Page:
parenting your homeschooler

Honoring “All By Myself” When It Isn’t All That Mom Wants

Must-read for homeschoolers: How to navigate when your homeschooler wants to be more independent, and you have to take a step back. great homeschool inspiration.

Lately, I keep thinking back to a dance class my oldest daughter took when she was four. It stands out in my mind as one of my early parental blunders. She didn't want me there, you see. It was an “all by myself” moment which I failed to honor.

From my lap, she had turned and whispered, “I don't want you to watch.” 

I remember sitting in a chair outside of the dance studio, watching mothers enter with their daughters as I stirred my feelings of jealousy. “I'm paying for the class,” I reasoned. “She’s my kid. I deserve to watch.”

I also remember the look on her face when she spied me there, hiding at the back of the room near the doorway. It completely erased the delight I had felt at watching her dance. In that moment, I was transformed into someone she couldn’t trust, and to come entirely clean with her about my emotions and desires seemed the only option. 

Truthfully, it broke my heart a little, but I also understood that it wasn’t really a rejection. She was simply saying that she was prepared to go this one on her own... as she would be prepared, over the years, to try many things I may or may not have enjoyed watching.  

“I messed up,” I told her clearly. “This was my error, my selfishness. Though it may have felt that way, it had nothing to do with a lack belief that you could do this thing on your own.”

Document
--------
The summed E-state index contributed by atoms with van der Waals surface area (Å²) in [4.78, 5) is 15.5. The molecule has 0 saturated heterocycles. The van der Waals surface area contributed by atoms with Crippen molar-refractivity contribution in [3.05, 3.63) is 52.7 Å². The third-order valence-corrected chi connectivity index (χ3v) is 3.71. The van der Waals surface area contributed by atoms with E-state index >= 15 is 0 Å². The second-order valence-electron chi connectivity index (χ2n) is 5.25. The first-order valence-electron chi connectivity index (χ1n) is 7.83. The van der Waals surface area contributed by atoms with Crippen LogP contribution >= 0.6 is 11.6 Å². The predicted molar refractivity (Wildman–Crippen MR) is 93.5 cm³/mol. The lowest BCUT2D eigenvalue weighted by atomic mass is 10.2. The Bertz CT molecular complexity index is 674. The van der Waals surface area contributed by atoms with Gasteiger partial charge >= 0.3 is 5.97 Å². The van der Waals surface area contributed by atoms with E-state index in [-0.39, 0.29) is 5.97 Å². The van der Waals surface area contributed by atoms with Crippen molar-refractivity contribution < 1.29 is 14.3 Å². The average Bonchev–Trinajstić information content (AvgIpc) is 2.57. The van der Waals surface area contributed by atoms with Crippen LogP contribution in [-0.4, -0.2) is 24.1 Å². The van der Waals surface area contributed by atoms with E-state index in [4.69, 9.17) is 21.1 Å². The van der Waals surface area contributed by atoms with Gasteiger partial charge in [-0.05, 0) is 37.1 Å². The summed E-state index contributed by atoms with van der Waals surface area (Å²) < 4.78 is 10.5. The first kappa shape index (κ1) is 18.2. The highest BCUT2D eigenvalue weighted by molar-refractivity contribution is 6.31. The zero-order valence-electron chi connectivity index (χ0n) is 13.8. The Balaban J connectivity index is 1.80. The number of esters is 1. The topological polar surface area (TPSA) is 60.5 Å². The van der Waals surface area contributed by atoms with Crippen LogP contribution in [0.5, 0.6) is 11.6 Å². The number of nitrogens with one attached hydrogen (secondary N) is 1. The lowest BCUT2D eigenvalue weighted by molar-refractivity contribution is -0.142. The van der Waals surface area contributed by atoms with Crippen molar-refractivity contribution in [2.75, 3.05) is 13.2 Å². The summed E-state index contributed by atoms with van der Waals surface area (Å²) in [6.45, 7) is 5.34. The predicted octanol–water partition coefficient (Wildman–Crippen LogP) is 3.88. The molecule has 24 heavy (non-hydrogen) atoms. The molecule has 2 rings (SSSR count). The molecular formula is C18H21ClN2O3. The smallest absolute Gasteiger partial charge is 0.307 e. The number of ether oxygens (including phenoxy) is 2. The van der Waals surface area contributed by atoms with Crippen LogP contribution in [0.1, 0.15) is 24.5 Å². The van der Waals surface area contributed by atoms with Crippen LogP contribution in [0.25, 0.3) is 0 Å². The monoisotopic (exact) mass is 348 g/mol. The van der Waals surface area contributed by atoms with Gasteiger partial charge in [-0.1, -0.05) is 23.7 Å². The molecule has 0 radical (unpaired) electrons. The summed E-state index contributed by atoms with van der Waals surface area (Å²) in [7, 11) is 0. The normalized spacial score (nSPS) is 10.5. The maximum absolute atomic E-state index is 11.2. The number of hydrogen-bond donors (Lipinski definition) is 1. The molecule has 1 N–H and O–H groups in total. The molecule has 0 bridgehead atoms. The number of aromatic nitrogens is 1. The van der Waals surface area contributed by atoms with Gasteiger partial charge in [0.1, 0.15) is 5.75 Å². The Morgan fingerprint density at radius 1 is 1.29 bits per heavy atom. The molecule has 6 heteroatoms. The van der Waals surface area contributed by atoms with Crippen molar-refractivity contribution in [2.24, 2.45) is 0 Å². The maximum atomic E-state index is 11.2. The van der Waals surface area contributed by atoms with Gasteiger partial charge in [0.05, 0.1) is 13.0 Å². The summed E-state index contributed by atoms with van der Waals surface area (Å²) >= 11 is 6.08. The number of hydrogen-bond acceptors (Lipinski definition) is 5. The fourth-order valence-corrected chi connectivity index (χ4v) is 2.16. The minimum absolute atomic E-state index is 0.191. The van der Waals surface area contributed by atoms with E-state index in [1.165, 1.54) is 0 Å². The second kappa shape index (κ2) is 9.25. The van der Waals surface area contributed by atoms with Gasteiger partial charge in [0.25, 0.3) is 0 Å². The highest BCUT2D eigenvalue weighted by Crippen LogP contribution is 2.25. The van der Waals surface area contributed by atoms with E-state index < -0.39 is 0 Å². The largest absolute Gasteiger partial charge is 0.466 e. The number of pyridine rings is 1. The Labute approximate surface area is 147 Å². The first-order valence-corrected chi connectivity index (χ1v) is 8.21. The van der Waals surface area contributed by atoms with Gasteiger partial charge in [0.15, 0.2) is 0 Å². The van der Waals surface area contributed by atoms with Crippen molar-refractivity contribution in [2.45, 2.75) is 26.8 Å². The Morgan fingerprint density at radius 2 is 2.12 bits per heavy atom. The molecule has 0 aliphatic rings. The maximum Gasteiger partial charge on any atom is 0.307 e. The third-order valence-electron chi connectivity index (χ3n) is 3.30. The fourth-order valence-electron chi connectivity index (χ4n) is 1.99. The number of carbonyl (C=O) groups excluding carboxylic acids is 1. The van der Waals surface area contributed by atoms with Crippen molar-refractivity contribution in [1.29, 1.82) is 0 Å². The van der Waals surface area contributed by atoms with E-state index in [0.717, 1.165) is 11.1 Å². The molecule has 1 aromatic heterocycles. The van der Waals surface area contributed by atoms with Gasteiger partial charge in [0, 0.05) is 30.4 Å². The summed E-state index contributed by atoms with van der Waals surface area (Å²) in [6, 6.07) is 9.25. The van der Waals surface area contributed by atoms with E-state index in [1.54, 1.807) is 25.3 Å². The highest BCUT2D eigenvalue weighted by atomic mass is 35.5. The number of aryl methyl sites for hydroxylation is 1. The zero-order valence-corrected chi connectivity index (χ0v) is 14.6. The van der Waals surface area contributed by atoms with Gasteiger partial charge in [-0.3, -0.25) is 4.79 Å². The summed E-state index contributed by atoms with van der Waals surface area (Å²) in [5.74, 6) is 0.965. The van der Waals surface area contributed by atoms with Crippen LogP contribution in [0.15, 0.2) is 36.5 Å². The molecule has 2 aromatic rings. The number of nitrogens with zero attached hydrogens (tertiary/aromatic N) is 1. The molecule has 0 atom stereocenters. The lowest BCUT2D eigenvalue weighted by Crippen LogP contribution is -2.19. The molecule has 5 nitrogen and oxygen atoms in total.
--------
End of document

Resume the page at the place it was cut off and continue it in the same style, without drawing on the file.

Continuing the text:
Over her nearly twenty years, I can see our relationship as a series of moments, hand-in-hand and then standing apart, hand-in-hand and then standing apart again.

Until last year, when she started college, she’d never been in a traditional school setting. That decision, which originated with me, had given us ample hours together. Some mothers cringe when they think of time with teenaged girls, but I have no regrets. That conversation we started having when she was four and I screwed up at dance class? We are continuing it still. 

I had expected to experience a bit of heartbreak when she decided to try college full-time. The change wasn't necessarily easy for her. As an unschooler accustomed to taking charge of her own time and planning her days and weeks to meet her own agenda, she had some struggles with “someone else” making so many demands on the way she filled her calendar. I honestly wasn’t sure she would commit to continue past the first semester.

She was constantly filling me in on her experiences and observations. She was full of questions and eager for my input.

But now we had more to talk about than ever before. For those first few weeks of college, in fact, I remember having this feeling that we had returned to that hand-in-hand place. Though she was more frequently gone, when she was at home we were often in the same room and interacting with an intensity that hadn’t existed between us since she was young enough to need me for things like reading directions and reaching the projects on the highest shelf. She was constantly filling me in on her experiences and observations. She was full of questions and eager for my input.

Today I’m generally comfortable standing on the sidelines or completely leaving the room when asked. I recall from my own childhood that it was sometimes easier to be brave, bold, and experimental when my mother wasn't around. 

She knows I’m her biggest fan and supporter. But she also knows that I trust her and will listen when we disagree. When she says, “I've got this,” I know now to walk away, to keep my opinions to myself, and to leave her needs above my wants. 


Your Child Doesn't Have to Be a Homeschool Poster Child

YES! THIS! Your child doesn't have to be a homeschool poster child in order for your homeschool life to be successful. Great post from a grown-up unschooler.